Gambling Commission Prevalence Study Flawed
The 2010 British Gambling Prevalence Survey published on 15 February 2011 has found that less than 1 per cent of the UK population has a problem with gambling. The surveys of 2007 and 1999 also showed similarly miniscule numbers of problem gamblers.

Warwick Bartlett of Global Betting & Gaming Consultants (GBGC) says: “Given that all forms of gambling are available in the UK and are freely advertised, the British Gambling Prevalence Survey goes to show that the UK citizen has much less of an appetite to gamble than his Asian and European counterpart where gambling in many of those countries is restricted or illegal.”
The Prevalence Survey fails to acknowledge crucial factors: The UK’s regulatory framework renders illegal betting activities almost non-existent when compared to
other nations, where more restrictive legislation encourages underground betting activities to thrive.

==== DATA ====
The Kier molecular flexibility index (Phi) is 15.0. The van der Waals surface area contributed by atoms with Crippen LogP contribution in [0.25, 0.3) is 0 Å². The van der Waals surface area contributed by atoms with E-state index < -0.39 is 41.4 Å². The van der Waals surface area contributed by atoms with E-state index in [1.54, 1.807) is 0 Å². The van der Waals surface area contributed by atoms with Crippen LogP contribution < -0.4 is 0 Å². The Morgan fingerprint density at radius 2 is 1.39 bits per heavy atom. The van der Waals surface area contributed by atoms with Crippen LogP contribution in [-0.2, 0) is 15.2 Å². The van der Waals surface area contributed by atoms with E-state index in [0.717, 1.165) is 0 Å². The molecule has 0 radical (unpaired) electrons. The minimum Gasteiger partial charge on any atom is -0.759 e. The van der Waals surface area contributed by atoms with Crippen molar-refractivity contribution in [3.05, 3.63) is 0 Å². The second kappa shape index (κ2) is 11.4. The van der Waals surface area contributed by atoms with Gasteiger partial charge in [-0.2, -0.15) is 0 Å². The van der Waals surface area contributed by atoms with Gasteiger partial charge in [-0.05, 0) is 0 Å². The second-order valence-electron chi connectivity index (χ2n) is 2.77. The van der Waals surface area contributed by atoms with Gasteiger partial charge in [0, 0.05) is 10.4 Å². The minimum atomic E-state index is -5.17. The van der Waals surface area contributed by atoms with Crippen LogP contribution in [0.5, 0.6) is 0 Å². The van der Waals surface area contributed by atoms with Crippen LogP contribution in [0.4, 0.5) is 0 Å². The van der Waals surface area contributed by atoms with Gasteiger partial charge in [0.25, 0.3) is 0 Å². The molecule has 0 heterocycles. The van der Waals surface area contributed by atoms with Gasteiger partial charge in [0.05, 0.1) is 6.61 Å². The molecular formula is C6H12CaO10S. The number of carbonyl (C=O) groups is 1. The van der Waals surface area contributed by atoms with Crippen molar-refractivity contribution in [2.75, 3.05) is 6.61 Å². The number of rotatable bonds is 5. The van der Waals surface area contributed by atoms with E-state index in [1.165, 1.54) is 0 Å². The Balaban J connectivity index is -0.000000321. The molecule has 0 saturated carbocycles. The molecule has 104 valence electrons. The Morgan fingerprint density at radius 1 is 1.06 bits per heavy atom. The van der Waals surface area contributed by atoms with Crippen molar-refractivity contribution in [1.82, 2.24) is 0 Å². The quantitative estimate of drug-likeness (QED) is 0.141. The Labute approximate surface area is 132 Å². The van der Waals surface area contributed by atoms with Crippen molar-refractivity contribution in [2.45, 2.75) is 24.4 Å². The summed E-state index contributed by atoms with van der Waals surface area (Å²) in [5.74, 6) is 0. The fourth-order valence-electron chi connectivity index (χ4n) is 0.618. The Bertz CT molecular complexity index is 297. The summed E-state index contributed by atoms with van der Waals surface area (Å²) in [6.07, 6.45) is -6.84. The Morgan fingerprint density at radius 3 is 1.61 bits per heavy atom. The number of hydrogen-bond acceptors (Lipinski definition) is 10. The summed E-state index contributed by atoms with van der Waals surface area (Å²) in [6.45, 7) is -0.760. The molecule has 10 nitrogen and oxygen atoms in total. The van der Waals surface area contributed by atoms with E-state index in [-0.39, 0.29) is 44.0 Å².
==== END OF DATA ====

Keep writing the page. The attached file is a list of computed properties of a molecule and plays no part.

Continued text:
This underestimates the size of the overseas gambling market and the true number of problem gamblers in other countries. UK’s GGY per capita in 2009 was lower than in those countries with historical gambling traditions such as Australia, Hong Kong, USA and Ireland. It was also lower than some countries that have developed their gambling markets more recently such as Italy and Finland.
“Gambling is a much less problem for the country than alcohol consumption where 8% of people drink to the point where their health is in danger,” says Mr Bartlett. 
“In 2008, there were 6,769 deaths directly related to alcohol according to the National Health Service. No one died from playing the lottery or having a bet. The survey should also be extended to gambling with exotic financial instruments where the results can be catastrophic, as we have seen since the collapse of Lehman Brothers.”